Frankly, I don’t recall why I reached out to pianist Austin Peralta back in 2008 or 2009. I vaguely remember that someone told me about him in an email—but I get recommendations like that every day. So why did I pay attention to this one?

It must have been someone whose judgment I trusted. Not a paid publicist or record label flack—probably a seasoned LA musician whose opinions I took seriously. The advice, as I recall, was short and to-the-point, along the lines of: Ted, pay attention to this LA teenager named Austin Peralta. He’s going to shake things up.

I can say with certainty that I had no interest in Peralta as a jazz child prodigy. There are few music critics less interested in child prodigies than I. I hear about them all the time—they’re everywhere nowadays—and I’ve come to the conclusion that there are just two kinds of child prodigies in jazz, and it’s wise to avoid both of them.

The first type is the over-hyped talent who is nowhere near as good as the press releases claim. This is not an infrequent situation—and usually because someone stands to gain from exaggerating the child’s ability. If I had a taste for jazz gossip (which I don’t), I could share shameful details of parents who invest a hundred thousand dollars or more in creating a reputation for their youngster as a prodigy, built largely on smoke and mirrors and cash payments. The kid must have a modest level of talent, but we’re definitely not talking about the next Mozart—more like a school band standout. If you have enough money to spend, you can even get radio airplay and fawning reviews. It sure looks good on the college application.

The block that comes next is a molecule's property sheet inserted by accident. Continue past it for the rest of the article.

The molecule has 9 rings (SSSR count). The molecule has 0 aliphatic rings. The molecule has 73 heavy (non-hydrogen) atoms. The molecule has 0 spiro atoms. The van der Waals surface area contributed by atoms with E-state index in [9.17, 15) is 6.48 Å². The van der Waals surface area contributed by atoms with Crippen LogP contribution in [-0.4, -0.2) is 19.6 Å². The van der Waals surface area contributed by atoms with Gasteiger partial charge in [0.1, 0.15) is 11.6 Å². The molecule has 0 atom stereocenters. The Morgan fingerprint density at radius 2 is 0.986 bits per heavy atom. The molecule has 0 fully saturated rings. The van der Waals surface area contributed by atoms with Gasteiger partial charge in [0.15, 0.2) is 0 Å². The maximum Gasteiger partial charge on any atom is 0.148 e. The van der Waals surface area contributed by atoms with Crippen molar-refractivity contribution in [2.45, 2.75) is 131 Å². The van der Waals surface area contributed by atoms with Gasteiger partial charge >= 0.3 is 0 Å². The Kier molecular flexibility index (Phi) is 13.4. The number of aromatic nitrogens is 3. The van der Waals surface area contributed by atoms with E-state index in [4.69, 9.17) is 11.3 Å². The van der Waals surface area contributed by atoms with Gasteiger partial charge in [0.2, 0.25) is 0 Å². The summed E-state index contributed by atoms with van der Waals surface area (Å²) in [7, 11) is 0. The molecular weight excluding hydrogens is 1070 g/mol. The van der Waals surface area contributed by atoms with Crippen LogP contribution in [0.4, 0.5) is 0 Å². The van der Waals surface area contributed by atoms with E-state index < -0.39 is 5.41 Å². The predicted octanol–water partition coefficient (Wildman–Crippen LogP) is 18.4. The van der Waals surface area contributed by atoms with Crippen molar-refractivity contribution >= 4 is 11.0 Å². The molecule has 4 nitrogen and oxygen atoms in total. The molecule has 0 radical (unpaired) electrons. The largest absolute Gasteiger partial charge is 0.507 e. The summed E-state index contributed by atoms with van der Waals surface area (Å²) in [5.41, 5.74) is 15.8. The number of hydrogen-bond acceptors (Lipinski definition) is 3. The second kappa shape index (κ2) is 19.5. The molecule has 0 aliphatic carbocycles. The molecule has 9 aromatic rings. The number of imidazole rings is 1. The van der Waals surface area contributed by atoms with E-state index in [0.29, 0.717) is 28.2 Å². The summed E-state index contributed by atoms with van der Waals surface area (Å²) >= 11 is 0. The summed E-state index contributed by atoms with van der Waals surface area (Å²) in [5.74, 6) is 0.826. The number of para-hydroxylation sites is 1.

On the other hand, there are genuine child prodigies, with enormous talent. But even here, I find the whole situation distasteful. No matter how awesome their ability, children should not be releasing jazz albums. They need time to mature and find their individual sound and approach. If they’re rushed at this juncture, they may never achieve any genuine depth as artists.

Consider the case of Joey Alexander, the most hyped child prodigy in jazz in recent memory. The first time I heard him play, I knew immediately that he had huge upside potential. Alexander is the real deal. But I also knew that he shouldn’t be making records at age 11—and the New York Times wasn’t doing him any favors by proclaiming his greatness in large font headlines.